As scholarship moves into the digital sphere, applicant and promotion and tenure (P&T) committee members lack formal guidance on evaluating the impact of digital scholarly work. The P&T process requires the appraisal of individual scholarly impact in comparison to scholars across institutions and disciplines. As dissemination methods evolve in the digital era, we must adapt traditional P&T processes to include emerging forms of digital scholarship.
A crucial, yet subjective and non-evidence-based, decision for researchers is where to submit their original research manuscripts. The approach of submitting to journals in descending order of impact factor (IF) is a common but imperfect strategy. The validity of the IF as a measure of journal quality and significance is suspect, and a number of other journal impact scores have emerged, such that no one scale is universally accepted. Furthermore, practical considerations, such as likelihood of manuscript acceptance rates and times for decisions, may influence how authors prioritize journals. In this report, we sought to 1) review emergency medicine (EM) journal impact metrics, and 2) provide a comprehensive list of pertinent journal characteristics that may influence researchers’ choice of submission.
Scholarship and academic networking are essential for promotion and productivity. To develop education scholarship, the Council of Emergency Medicine Directors (CORD) and Clerkship Directors of Emergency Medicine (CDEM) created an annual Special Issue in Educational Research and Practice of the Western Journal of Emergency Medicine. The objective of this study was to evaluate the network created by the special Issue, and explore changes within the network over time.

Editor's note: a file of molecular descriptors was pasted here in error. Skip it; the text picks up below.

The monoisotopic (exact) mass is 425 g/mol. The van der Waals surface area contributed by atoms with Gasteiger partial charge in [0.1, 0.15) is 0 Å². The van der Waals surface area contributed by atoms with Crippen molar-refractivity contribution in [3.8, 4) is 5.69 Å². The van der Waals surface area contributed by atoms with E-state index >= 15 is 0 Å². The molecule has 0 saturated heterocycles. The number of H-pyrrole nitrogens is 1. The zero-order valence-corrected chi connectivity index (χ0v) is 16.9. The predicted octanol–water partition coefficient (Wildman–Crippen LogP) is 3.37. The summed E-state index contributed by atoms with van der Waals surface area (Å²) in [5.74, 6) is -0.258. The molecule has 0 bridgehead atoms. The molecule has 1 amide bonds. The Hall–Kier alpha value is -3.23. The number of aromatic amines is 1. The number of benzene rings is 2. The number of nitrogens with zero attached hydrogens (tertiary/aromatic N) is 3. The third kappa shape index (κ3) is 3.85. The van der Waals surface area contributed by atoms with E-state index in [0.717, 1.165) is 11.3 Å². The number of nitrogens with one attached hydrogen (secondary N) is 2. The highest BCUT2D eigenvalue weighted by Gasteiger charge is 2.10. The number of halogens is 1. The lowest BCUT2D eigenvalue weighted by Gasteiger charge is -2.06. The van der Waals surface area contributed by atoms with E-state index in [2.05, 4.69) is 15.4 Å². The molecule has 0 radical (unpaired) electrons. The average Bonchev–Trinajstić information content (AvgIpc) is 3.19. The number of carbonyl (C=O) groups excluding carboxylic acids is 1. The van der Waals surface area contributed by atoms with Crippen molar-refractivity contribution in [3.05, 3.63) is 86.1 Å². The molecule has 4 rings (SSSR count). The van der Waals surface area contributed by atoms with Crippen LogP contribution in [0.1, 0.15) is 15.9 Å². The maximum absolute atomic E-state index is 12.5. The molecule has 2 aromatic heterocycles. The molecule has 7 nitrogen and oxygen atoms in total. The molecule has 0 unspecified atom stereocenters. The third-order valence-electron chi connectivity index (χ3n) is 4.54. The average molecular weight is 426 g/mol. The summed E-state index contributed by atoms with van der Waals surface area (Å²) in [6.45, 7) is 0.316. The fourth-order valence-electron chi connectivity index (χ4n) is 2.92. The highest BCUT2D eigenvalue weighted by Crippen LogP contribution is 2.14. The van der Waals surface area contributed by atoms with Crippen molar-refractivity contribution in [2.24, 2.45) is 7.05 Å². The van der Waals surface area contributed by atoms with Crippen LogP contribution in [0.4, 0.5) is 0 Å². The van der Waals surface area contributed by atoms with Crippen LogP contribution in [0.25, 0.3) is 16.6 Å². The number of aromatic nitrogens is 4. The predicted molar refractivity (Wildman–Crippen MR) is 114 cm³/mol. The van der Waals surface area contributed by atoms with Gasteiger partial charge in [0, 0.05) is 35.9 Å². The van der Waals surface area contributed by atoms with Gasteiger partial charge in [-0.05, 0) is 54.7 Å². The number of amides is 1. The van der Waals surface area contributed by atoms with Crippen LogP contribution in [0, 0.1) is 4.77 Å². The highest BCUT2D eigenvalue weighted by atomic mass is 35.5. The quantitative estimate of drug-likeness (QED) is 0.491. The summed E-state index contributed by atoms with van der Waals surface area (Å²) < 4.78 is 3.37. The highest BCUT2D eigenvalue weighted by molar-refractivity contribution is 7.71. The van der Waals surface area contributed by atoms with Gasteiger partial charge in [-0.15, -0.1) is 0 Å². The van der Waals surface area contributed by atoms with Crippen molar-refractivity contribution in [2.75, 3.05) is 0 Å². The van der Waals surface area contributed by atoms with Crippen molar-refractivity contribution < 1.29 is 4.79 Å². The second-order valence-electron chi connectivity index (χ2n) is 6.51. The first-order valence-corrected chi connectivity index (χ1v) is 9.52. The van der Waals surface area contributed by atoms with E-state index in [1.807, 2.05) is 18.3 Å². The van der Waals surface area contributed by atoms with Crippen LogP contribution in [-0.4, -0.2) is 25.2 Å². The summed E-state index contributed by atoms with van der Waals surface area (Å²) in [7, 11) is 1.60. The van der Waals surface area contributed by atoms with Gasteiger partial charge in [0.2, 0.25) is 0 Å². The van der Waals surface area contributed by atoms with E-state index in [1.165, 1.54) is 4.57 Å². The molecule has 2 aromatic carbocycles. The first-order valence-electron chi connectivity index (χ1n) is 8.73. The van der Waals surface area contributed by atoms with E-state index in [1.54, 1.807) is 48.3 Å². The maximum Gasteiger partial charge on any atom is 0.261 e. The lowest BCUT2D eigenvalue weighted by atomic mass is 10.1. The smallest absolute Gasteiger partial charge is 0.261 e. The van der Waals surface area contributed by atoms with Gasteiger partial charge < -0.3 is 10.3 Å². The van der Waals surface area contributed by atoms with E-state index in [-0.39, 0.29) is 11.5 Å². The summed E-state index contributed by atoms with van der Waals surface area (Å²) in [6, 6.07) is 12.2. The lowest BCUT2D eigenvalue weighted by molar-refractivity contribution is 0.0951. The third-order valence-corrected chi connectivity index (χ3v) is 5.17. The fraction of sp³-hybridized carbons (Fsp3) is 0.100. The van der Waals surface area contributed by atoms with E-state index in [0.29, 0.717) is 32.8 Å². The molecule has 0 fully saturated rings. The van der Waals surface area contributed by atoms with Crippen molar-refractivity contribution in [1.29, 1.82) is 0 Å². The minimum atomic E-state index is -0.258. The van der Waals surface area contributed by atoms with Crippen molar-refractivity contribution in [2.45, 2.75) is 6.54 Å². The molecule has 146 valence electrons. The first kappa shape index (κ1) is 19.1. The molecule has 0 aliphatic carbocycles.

Our goal in this study was to determine female representation on editorial boards of high-ranking emergency medicine (EM) journals. In addition, we examined factors associated with gender disparity, including board members’ academic rank, departmental leadership position, h-index, total publications, total citations, and total publishing years.
We aimed to assess the reproducibility of empirical research by determining the availability of components required for replication of a study, including materials, raw data, analysis scripts, protocols, and preregistration.
Considering the need for information regarding approaches to prevention and treatment of coronavirus disease 2019 (COVID-19), we sought to determine publication lag times of COVID-19-related original research articles published in top general medicine and emergency medicine (EM) journals. We further sought to characterize the types of COVID-19 publications within these journals.
In recent months, the University of California has gained significant attention for taking a strong stance in support of open access publishing of UC research as it negotiates new agreements with major journal publishers.